This application seeks to determine the nature and mechanisms of developmentally mediated perturbations of the primate immune, nervous, and neuroendocrine systems, caused by low doses of lead. The proposed studies seek to 1) extend, in a nonhuman primate species, earlier observations made in the laboratory rat and 2) test the hypothesis that early, low-level lead exposure will alter immune, neuroendocrine and neurochemical function. A particular strength of this proposal is the availability of a population of monkeys (Macaca fasicularis) whose blood-lead levels and age at exposure are similar to those of rodents used in independently-funded research. In addition, early lead exposure in these monkeys has resulted in subtle but significant behavioral changes in cognitive function. The experimental subjects are 20 monkeys which were dosed orally from birth with 1.5 mg/kg/day of lead using one of four (n=5) dosing regimes: Group 1, vehicle only; Group 2, lead from birth onward; Group 3, lead from birth to 400 days of age and vehicle thereafter; Group 4, vehicle from birth to 300 days of age and lead thereafter. One hypothesis, based on our rodent data, is that monkeys will show similar permanent changes in drinking behavior, as well as increases in dipsogenic effects of lithium. This effect is hypothesized to be due to alterations in dopaminergic function, particularly in lateral hypothalamus, amygdala and/or globus pallidus. A second hypothesis supported by the literature is that low doses of lead alter immune, and possibly, neuroendocrine function. A final hypothesis is that alterations in non-spatial discrimination reversal tasks are due, in part, to alterations in specific cholinergic and/or dopaminergic pathways. These hypotheses will be tested by first determining, in vivo, if the lead- treated monkeys have alterations in discrete components of water consumption, before or after lithium administration. Cell-mediated immunity will be studied by characterizing immunological cell phenotype and conducting blastogenic assays following mitogen stimulation. Neuroendocrine function will be examined by radioimmunoassay of stress- related hormones. Following these in vivo studies (year 01), the monkeys will be sacrificed, and in vitro experiments will be conducted on post- mortem tissue. Neurochemical studies will focus on selected central monoaminergic pathways measuring the concentration of monoamines and their metabolites in microdissected brain nuclei. Receptor binding studies (using quantitative autoradiography and homogenate assays) will evaluate potential alterations in the density and affinity of monoamine and cholinergic receptors. After determination of the chemical and anatomical locus of lead-induced changes, morphological studies using immunocytochemical techniques will be initiated. Because these studies will occur concomitantly with independently funded studies in rats, comparisons across genera will be possible, as will testing of new hypotheses derived from the rodent studies. Finally, careful archiving of monkey brains will permit future testing of post hoc hypotheses by us or other investigators.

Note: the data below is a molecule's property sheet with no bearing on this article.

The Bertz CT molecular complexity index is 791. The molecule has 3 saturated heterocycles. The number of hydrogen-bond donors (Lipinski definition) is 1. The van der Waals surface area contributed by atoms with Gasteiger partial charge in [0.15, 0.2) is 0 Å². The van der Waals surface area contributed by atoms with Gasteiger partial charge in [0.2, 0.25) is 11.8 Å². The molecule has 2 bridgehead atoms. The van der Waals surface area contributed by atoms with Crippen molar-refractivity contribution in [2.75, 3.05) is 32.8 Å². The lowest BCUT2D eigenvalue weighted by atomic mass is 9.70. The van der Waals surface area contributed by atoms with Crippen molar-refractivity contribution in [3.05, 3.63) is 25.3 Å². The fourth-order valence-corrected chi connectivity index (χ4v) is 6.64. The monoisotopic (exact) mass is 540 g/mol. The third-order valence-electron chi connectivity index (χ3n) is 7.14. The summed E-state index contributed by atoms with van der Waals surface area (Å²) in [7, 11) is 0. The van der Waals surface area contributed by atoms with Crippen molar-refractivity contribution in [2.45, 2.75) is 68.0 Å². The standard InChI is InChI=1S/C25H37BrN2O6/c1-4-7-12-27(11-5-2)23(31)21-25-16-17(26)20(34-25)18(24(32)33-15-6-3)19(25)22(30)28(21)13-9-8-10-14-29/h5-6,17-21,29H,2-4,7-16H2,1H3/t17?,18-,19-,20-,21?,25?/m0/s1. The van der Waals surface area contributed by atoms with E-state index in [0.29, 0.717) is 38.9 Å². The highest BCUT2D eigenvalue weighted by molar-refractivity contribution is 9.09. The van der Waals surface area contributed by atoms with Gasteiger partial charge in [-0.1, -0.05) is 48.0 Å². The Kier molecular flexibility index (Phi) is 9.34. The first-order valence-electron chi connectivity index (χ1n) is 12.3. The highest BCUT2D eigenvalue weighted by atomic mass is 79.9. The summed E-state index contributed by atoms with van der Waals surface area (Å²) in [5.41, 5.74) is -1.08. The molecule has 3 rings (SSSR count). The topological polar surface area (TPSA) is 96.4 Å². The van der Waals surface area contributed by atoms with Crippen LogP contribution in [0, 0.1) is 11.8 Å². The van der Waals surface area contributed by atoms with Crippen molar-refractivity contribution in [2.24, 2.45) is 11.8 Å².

National Institute of Health (NIH)
National Institute of Environmental Health Sciences (NIEHS)
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Neurology C Study Section (NEUC)
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University of North Carolina Chapel Hill
Schools of Medicine
Chapel Hill
United States
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Watts, V J; Lawler, C P; Gilmore, J H et al. (1993) Dopamine D1 receptors: efficacy of full (dihydrexidine) vs. partial (SKF38393) agonists in primates vs. rodents. Eur J Pharmacol 242:165-72
Gilmore, J H; Lawler, C P; Eaton, A M et al. (1993) Postmortem stability of dopamine D1 receptor mRNA and D1 receptors. Brain Res Mol Brain Res 18:290-6
Lawler, C P; Gilmore, J H; Mooney, D H et al. (1993) A rapid and efficient method for the radiosynthesis and purification of [125I]SCH23982. J Neurosci Methods 49:141-53